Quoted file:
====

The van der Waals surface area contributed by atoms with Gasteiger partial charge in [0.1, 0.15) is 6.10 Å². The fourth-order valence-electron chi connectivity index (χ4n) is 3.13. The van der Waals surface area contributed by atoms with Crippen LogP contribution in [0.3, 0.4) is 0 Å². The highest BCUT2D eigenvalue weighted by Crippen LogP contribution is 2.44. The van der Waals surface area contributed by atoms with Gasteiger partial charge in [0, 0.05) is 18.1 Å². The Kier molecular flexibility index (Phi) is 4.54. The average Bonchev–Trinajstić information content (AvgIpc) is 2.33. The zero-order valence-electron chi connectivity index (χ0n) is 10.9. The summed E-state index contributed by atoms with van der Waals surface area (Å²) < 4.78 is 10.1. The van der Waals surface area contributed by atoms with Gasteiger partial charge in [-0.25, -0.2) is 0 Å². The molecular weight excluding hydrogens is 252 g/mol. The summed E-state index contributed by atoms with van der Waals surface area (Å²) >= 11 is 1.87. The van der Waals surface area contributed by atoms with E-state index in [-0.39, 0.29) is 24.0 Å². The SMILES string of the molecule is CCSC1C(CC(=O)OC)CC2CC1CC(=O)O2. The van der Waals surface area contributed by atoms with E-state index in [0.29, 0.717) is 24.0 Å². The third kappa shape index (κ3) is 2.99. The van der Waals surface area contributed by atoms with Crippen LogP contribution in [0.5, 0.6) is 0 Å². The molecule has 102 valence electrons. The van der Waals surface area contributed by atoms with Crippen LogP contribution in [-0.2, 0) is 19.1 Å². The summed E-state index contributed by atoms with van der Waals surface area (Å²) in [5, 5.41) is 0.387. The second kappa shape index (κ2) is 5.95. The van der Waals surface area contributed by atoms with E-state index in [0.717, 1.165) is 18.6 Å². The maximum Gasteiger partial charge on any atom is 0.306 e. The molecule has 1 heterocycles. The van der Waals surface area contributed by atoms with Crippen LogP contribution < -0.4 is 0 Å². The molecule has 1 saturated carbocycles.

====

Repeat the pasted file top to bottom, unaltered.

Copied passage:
The van der Waals surface area contributed by atoms with Gasteiger partial charge in [0.1, 0.15) is 6.10 Å². The fourth-order valence-electron chi connectivity index (χ4n) is 3.13. The van der Waals surface area contributed by atoms with Crippen LogP contribution in [0.3, 0.4) is 0 Å². The highest BCUT2D eigenvalue weighted by Crippen LogP contribution is 2.44. The van der Waals surface area contributed by atoms with Gasteiger partial charge in [0, 0.05) is 18.1 Å². The Kier molecular flexibility index (Phi) is 4.54. The average Bonchev–Trinajstić information content (AvgIpc) is 2.33. The zero-order valence-electron chi connectivity index (χ0n) is 10.9. The summed E-state index contributed by atoms with van der Waals surface area (Å²) < 4.78 is 10.1. The van der Waals surface area contributed by atoms with Gasteiger partial charge in [-0.25, -0.2) is 0 Å². The molecular weight excluding hydrogens is 252 g/mol. The summed E-state index contributed by atoms with van der Waals surface area (Å²) >= 11 is 1.87. The van der Waals surface area contributed by atoms with E-state index in [-0.39, 0.29) is 24.0 Å². The SMILES string of the molecule is CCSC1C(CC(=O)OC)CC2CC1CC(=O)O2. The van der Waals surface area contributed by atoms with E-state index in [0.29, 0.717) is 24.0 Å². The third kappa shape index (κ3) is 2.99. The van der Waals surface area contributed by atoms with Crippen LogP contribution in [0.5, 0.6) is 0 Å². The molecule has 102 valence electrons. The van der Waals surface area contributed by atoms with Crippen LogP contribution in [-0.2, 0) is 19.1 Å². The summed E-state index contributed by atoms with van der Waals surface area (Å²) in [5, 5.41) is 0.387. The second kappa shape index (κ2) is 5.95. The van der Waals surface area contributed by atoms with E-state index in [0.717, 1.165) is 18.6 Å². The maximum Gasteiger partial charge on any atom is 0.306 e. The molecule has 1 heterocycles. The van der Waals surface area contributed by atoms with Crippen LogP contribution < -0.4 is 0 Å². The molecule has 1 saturated carbocycles.